This week in LWIB, the longstanding mistrust between MLB and the MLBPA over â€ścollusionâ€ť surfaces again.
LWIB, the incoming executive director of the MLBPA Michael Weiner, chose to make some timely and very high profile comments suggesting that the MLB owners are conspiring to â€śdepressâ€ť compensation for this off seasonâ€™s crop of free agents. Is the next battle in the quarter century war over â€ścollusionâ€ť in MLB about to waged? Jerry Crasnick reported for ESPN
Although Weiner declined to use the word "collusion," his comments hint at an orchestrated effort by club officials and are the latest salvo in a tug-of-war between players and teams that was heightened during a slow-developing free-agent market last winter.
"I don't think it's an accident that in recent weeks, management officials, without attribution, have been making predictions about what's going to happen in this year's free-agent market," Weiner said. "There have been predictions about the [money] players will get, what players will be offered [salary] arbitration and what players will be non-tendered [contracts].
"If we could prove there was a plan by management to use the press to try to depress free-agent salaries, in our view that would be a violation of our contract," he said.
Those remarks concerning a possible concerted effort amongst the owners to limit the compensation awarded free agents this off season were not the first that Mr. Weiner has made in the press on the subject. During the World Series, Nick Cafardo of The Boston Globe published similar remarks from Mr. Weiner. Mr. Cafardo characterized Mr. Weinerâ€™s stance on the matter;
Incoming Players Association executive director Michael Weiner said the union will closely monitor offseason transactions to see whether collusion among teams to hold down free agent signings is alive, as several established players settled for short-term deals last offseason.
Mr. Weiner will officially succeed outgoing MLBPA executve director Donald Fehr next month. The timing of Mr. Weinerâ€™s public remarks is likely not coincidental. There have been a series of media reports that many player agents have been pressuring the MLBPA since last off season to file a collusion grievance against the owners. The Associated Press reported in July;
As Michael Weiner prepares to take over from Donald Fehr as head of the players' association, several agents said they are pushing the union to file a collusion grievance against teams over their behavior during the free-agent market last winter.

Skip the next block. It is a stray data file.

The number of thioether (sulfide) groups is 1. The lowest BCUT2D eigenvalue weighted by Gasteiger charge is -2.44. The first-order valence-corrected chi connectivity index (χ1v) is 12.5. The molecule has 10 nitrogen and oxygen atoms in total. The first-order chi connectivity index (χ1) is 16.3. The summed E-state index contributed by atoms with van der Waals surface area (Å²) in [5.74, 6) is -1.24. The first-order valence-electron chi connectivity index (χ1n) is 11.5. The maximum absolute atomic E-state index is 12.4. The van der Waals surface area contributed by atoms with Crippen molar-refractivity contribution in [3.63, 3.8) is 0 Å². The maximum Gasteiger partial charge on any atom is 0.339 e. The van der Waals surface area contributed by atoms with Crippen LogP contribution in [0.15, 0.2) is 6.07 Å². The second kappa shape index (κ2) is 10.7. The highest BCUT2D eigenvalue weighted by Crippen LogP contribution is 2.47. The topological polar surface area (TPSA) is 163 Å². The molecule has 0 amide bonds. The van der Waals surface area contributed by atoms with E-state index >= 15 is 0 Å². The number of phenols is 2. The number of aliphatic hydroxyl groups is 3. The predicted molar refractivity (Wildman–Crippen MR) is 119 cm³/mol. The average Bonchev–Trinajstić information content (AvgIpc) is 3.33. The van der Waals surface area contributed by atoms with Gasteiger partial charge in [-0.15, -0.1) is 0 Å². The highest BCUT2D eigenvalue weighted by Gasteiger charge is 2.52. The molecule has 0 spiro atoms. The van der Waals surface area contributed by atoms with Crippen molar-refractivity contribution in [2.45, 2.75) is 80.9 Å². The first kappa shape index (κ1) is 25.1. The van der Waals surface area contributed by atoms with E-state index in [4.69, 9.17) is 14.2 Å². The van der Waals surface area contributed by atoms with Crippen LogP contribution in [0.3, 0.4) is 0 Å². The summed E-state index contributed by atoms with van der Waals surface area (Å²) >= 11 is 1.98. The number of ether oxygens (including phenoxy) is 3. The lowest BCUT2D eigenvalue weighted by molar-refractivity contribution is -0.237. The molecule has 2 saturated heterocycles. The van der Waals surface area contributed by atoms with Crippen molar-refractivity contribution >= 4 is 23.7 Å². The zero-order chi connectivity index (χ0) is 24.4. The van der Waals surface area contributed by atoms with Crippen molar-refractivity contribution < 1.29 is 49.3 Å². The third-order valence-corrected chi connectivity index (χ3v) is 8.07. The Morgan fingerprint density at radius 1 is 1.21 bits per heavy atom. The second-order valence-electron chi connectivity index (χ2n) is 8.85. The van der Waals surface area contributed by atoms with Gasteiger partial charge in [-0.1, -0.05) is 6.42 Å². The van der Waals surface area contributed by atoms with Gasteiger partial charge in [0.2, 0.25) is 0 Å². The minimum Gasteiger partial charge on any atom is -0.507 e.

The decision on whether to go ahead with a grievance will be one of the first major decisions for the players' association since Fehr announced his pending retirement last month and its executive board recommended Weiner, the union's general counsel, for the top job.
When the subject of â€ścollusionâ€ť in MLB is raised, it is most often associated with the era of the mid 80â€™s, ending in a 1990 settlement which awarded the players $280 million. The labour peace in MLB of the last 15 years has perhaps left the impression that â€ścollusionâ€ť is a relic of that previous era of fractious labour relations. But suspicions and allegations of â€ścollusionâ€ť by the MLBPA have been a staple of labour relations throughout this decade. In fact, a collusion settlement was negotiated in the last round of CBA negotiations. Sports Law Professor Marc Edelman published a paper in 2008, â€śMoving Past Collusion in Major League Baseball: Healing Old Wounds and Preventing New Ones" - PDF.
Coming on the heels of Baseballâ€™s new and promising collective bargaining agreement, the 2002-03 off-season brought the first new allegations of collusion in Baseball since 1988-89. These new allegations claimed that, much like in 1987-88, MLB club-owners again concertedly submitted identical bids for certain free agent players.
Although the MLBPA never made any of its evidence publicly available, independent information compiled from newspaper reports seems to indicate that certain players were receiving identical bids from multiple teams. Although the 2002-03 off-seasons did not seem to produce any â€śsmoking gunâ€ť invitation to collude, there were plenty of troublesome statements-such as those made by owners and staff of the Atlanta Braves, Boston Red Sox, Los Angeles Dodgers, and New York Mets about the need to reduce payroll throughout the league. In addition, Commissioner Selig suggested the need for payrolls to fall throughout Baseball.
Ultimately, on October 24, 2006, in conjunction with signing Baseballâ€™s current Basic Agreement, MLB club-owners settled the Collusion IV grievances by paying $12 million in damages to the MLBPA. The parties reached this settlement without an arbitration hearing. Therefore, unlike in Collusion I, II, & III, Collusion IV produced no formal finding of fault.
(Editors note: Also see Collusion I, II, and III (a hard lesson learned) from Rob Neyer's Big Book of Baseball Blunders)
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The 2007-08 off season saw the MLBPA accuse the owners of colluding against free agent Barry Bonds, who did not receive a single contract offer after posting an OPS of 1.045 in his last season. The aforementioned Marc Edelman wrote at The Sports Law Blog in July: